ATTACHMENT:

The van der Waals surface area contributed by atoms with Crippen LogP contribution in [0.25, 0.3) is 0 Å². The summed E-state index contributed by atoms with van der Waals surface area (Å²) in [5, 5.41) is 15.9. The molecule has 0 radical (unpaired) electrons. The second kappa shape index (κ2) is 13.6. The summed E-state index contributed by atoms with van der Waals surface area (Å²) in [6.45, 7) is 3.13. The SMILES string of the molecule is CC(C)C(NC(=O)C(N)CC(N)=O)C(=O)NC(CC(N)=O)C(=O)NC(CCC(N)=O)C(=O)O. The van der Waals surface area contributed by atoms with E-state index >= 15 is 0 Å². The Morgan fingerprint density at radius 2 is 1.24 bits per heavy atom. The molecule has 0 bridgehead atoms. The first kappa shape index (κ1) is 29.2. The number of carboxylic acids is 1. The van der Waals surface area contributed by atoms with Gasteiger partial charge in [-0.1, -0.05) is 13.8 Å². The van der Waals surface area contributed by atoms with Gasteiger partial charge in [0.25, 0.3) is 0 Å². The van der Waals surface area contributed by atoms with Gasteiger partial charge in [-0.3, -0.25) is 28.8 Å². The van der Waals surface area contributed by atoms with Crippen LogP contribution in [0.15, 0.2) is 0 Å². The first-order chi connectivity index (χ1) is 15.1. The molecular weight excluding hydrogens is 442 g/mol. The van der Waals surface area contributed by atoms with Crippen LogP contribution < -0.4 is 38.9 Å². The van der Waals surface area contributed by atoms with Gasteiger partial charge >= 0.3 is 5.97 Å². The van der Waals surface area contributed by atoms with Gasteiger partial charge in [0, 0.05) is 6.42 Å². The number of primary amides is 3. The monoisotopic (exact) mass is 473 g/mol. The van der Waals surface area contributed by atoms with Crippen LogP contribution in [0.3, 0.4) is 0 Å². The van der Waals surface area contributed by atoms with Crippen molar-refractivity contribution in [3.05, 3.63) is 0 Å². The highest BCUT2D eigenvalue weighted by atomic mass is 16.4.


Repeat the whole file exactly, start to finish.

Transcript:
The van der Waals surface area contributed by atoms with Crippen LogP contribution in [0.25, 0.3) is 0 Å². The summed E-state index contributed by atoms with van der Waals surface area (Å²) in [5, 5.41) is 15.9. The molecule has 0 radical (unpaired) electrons. The second kappa shape index (κ2) is 13.6. The summed E-state index contributed by atoms with van der Waals surface area (Å²) in [6.45, 7) is 3.13. The SMILES string of the molecule is CC(C)C(NC(=O)C(N)CC(N)=O)C(=O)NC(CC(N)=O)C(=O)NC(CCC(N)=O)C(=O)O. The van der Waals surface area contributed by atoms with E-state index >= 15 is 0 Å². The Morgan fingerprint density at radius 2 is 1.24 bits per heavy atom. The molecule has 0 bridgehead atoms. The first kappa shape index (κ1) is 29.2. The number of carboxylic acids is 1. The van der Waals surface area contributed by atoms with Gasteiger partial charge in [-0.1, -0.05) is 13.8 Å². The van der Waals surface area contributed by atoms with Gasteiger partial charge in [0.25, 0.3) is 0 Å². The van der Waals surface area contributed by atoms with Gasteiger partial charge in [-0.3, -0.25) is 28.8 Å². The van der Waals surface area contributed by atoms with Crippen LogP contribution in [0.15, 0.2) is 0 Å². The first-order chi connectivity index (χ1) is 15.1. The molecular weight excluding hydrogens is 442 g/mol. The van der Waals surface area contributed by atoms with Crippen LogP contribution < -0.4 is 38.9 Å². The van der Waals surface area contributed by atoms with Gasteiger partial charge >= 0.3 is 5.97 Å². The van der Waals surface area contributed by atoms with Gasteiger partial charge in [0, 0.05) is 6.42 Å². The number of primary amides is 3. The monoisotopic (exact) mass is 473 g/mol. The van der Waals surface area contributed by atoms with Crippen LogP contribution in [0.3, 0.4) is 0 Å². The van der Waals surface area contributed by atoms with Crippen molar-refractivity contribution in [3.05, 3.63) is 0 Å². The highest BCUT2D eigenvalue weighted by atomic mass is 16.4.